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An insight into the weaponised behavioural economics of free-to-play games

"Coercive monetisation". Now there's a sinister phrase.

The logo for Candy Crush Saga. Photograph: King.com

Ramin Shokrizade writes on Gamasutra about the various tricks used by developers of free-to-play games to get your money:

Skill Games vs. Money Games

A game of skill is one where your ability to make sound decisions primarily determines your success. A money game is one where your ability to spend money is the primary determinant of your success. Consumers far prefer skill games to money games, for obvious reasons. A key skill in deploying a coercive monetization model is to disguise your money game as a skill game.

King.com's Candy Crush Saga is designed masterfully in this regard. Early game play maps can be completed by almost anyone without spending money, and they slowly increase in difficulty. This presents a challenge to the skills of the player, making them feel good when they advance due to their abilities. Once the consumer has been marked as a spender (more on this later) the game difficulty ramps up massively, shifting the game from a skill game to a money game as progression becomes more dependent on the use of premium boosts than on player skills.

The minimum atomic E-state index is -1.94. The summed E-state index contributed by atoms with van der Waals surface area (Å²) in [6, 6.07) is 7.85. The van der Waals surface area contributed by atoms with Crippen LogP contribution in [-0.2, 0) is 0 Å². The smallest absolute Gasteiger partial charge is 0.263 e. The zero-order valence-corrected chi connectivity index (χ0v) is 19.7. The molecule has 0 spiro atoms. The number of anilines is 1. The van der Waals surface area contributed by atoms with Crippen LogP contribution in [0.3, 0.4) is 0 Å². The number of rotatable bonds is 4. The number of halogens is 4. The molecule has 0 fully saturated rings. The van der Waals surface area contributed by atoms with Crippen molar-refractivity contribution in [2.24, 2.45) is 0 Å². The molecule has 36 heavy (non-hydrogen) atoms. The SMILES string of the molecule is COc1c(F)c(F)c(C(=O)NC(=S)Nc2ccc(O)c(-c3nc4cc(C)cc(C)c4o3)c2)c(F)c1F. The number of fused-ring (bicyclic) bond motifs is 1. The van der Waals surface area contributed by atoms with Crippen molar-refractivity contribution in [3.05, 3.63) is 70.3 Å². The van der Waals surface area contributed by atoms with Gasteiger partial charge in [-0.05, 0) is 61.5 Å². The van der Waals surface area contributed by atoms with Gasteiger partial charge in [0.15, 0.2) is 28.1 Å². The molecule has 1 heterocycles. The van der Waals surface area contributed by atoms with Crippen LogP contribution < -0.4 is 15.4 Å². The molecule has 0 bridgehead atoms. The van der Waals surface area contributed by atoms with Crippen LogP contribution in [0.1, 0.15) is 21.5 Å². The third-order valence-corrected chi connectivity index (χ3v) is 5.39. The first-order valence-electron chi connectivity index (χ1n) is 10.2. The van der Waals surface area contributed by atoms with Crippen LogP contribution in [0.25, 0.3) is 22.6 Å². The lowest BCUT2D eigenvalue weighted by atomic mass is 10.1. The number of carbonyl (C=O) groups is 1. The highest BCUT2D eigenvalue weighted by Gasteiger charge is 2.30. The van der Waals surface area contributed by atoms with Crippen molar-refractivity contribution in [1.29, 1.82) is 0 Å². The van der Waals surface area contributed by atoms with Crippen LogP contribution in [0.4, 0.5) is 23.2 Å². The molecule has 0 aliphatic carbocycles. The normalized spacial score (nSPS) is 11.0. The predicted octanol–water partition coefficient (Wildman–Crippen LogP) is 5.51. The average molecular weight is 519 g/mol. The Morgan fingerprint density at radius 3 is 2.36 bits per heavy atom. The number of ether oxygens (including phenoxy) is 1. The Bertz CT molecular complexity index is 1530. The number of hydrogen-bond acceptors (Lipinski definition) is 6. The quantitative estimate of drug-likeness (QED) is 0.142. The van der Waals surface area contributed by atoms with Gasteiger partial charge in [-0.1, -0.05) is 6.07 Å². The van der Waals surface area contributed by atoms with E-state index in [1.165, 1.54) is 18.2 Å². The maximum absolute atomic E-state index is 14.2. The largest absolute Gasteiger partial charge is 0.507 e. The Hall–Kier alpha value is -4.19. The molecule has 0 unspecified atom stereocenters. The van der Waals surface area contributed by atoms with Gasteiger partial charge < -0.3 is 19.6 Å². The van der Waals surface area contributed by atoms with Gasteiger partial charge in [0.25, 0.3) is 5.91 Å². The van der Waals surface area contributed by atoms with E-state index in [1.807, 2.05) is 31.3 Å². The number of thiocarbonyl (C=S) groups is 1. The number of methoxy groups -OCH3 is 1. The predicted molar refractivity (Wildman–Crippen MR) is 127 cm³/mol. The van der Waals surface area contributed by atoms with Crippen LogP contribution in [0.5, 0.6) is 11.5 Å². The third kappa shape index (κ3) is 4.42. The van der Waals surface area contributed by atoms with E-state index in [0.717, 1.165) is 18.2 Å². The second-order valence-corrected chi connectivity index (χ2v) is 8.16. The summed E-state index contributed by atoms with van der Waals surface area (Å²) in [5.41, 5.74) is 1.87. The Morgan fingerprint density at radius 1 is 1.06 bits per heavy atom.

Note that the difficulty ramps up automatically for all players in CCS when they pass the gates I discuss later in this paper, the game is not designed to dynamically adjust to payers.

If the shift from skill game to money game is done in a subtle enough manner, the brain of the consumer has a hard time realizing that the rules of the game have changed. If done artfully, the consumer will increasingly spend under the assumption that they are still playing a skill game and “just need a bit of help”. This ends up also being a form of discriminatory pricing as the costs just keep going up until the consumer realizes they are playing a money game.

As with gamification, the world of free-to-play games is a fantastic example of the weaponisation of behavioural economics. There's a whole group of people for whom books like Daniel Kahneman's Thinking, Fast and Slow are something between an instruction manual and their own version of The Prince – and they're making video games.

The tactics listed are why I've found myself increasingly suspicious of F2P games where the purchases have any effect on gameplay at all. For instance, I loved Kingdom Rush, a fun little tower defence game for my iPad. But the sequel introduced payments for one-off bonuses as well as new heroes which you could buy. Now, whenever I fail a level, there's the sneaking suspicion that the level was designed to be impossible to finish without splashing out. Who would have thought that we'd be nostalgic for the days of paying for a game and then playing it?